Are Africans Now Ditching ‘Alien’ Religions?

Some argued that the continent of Africa is without identity, but while this is likely, highly erroneous, the decolonization process championed by Pan Africanists across the continent is seeing many young people, abandon the Abrahamic religions to wide verities of tradition believes, predominantly influenced by culture and traditions.

Most religion practices in Africa have their origins in other parts of the world. Christianity and Islam are the most widespread religions in the continent, taking its experience of colonialism. Other religions such as Judaism, Hinduism, and Buddhism among others are practice in different parts of Africa. However, there is increasing abandonment of these religions especially, among the youthful population.

While there are few, sporadic studies for the determination of the scale and the factors responsible, the social media has undoubtedly been a prominent feature causing mostly “secret desertion” from what would come to be described as “alien” religions. Irreligiousness in Africa also has its traditional source as the philosophy of Ubuntu, which is deeply “rooted in a secular humanistic framework”. Ubuntu was widely observed across the continent, it was the shaper of lives in the African setting.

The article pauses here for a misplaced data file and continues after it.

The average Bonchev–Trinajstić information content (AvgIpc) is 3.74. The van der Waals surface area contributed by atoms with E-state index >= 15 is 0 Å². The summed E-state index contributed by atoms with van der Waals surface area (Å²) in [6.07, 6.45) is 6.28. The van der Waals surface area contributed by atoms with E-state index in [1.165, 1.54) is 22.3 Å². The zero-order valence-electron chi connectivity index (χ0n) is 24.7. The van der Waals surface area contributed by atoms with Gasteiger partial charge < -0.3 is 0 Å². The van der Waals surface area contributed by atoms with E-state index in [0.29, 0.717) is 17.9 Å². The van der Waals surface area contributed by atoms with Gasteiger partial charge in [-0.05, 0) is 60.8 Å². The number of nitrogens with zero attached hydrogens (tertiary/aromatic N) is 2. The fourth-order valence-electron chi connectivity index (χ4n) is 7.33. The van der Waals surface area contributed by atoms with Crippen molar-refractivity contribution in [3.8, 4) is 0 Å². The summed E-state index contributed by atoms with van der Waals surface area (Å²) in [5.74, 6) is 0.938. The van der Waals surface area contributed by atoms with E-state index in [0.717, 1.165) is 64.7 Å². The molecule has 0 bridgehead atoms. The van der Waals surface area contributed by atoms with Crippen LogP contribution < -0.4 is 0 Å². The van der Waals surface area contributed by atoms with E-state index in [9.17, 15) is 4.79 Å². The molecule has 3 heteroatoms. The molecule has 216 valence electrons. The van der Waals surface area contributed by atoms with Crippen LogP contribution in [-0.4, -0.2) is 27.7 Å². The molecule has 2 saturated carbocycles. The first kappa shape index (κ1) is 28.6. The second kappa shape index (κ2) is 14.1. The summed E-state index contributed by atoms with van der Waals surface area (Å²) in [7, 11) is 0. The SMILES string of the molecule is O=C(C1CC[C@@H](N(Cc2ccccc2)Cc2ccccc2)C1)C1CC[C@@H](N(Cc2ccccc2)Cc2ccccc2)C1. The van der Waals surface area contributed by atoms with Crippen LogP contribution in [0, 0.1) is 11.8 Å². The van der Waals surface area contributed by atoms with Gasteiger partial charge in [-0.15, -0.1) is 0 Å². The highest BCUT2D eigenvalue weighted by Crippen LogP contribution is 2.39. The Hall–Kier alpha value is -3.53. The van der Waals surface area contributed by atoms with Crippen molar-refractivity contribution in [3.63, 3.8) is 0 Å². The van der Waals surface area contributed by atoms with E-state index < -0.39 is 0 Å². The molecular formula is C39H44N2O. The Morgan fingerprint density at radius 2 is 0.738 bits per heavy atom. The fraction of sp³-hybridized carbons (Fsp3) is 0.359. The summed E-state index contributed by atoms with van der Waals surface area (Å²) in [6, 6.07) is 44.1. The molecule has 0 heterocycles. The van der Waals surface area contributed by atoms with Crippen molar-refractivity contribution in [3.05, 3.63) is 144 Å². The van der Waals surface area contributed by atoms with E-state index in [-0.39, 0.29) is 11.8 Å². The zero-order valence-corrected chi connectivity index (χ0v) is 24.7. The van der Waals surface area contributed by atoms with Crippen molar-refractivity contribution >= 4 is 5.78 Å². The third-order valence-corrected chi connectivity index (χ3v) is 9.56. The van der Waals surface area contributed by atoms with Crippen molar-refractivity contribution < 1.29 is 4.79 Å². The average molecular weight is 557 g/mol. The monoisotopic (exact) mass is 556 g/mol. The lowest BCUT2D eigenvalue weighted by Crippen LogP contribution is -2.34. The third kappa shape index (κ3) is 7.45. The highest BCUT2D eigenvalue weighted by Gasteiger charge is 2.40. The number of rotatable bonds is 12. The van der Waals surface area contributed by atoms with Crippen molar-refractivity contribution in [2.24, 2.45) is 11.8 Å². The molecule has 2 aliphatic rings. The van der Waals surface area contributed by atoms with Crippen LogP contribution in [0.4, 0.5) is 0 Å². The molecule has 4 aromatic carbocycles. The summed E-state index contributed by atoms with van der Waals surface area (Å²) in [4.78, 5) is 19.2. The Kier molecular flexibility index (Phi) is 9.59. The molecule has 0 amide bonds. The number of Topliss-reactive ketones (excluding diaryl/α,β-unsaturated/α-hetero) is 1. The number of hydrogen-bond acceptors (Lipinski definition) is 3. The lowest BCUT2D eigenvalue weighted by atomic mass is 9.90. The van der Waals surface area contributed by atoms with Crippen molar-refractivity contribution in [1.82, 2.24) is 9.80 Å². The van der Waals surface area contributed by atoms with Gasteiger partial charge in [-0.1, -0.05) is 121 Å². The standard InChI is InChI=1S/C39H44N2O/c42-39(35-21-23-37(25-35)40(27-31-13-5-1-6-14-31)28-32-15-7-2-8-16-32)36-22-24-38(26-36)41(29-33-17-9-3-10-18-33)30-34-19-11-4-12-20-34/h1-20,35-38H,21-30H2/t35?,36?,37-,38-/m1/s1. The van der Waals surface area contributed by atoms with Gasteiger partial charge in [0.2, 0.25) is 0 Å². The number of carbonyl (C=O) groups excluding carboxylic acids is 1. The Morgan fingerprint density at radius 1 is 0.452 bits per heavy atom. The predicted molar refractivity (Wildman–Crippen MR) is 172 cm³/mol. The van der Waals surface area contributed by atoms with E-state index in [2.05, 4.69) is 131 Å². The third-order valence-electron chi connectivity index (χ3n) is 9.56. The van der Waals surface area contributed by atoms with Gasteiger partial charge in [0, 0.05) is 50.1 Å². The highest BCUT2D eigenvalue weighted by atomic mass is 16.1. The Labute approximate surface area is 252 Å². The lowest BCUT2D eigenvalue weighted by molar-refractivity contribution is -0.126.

Prior to the intervention of the Europeans and Arabs into the continent,  several ‘traditional’ religions existed in Africa such as the Bantu, Zulu mythology, A tat roog, Akan religion, Dinka religion among others. Conversely, these religions came to be dominated by Islam and Christianity mostly because of forceful conversion, demonization of the indigenous religions amid other tactics.

Southern Africa has the highest percentage of irreligious people within the continent, South Africa and Botswana recording up to 15 and 20 percent of nonreligious people respectively.

African Americans took Christianity for example, to be a “tool of keeping the status quo”. The so-called ‘alien religions’ however, still maintain a strong footing in the continent.

The question that remains unanswered is whether the decolonization of the continent can be complete without the rejection of foreign religions?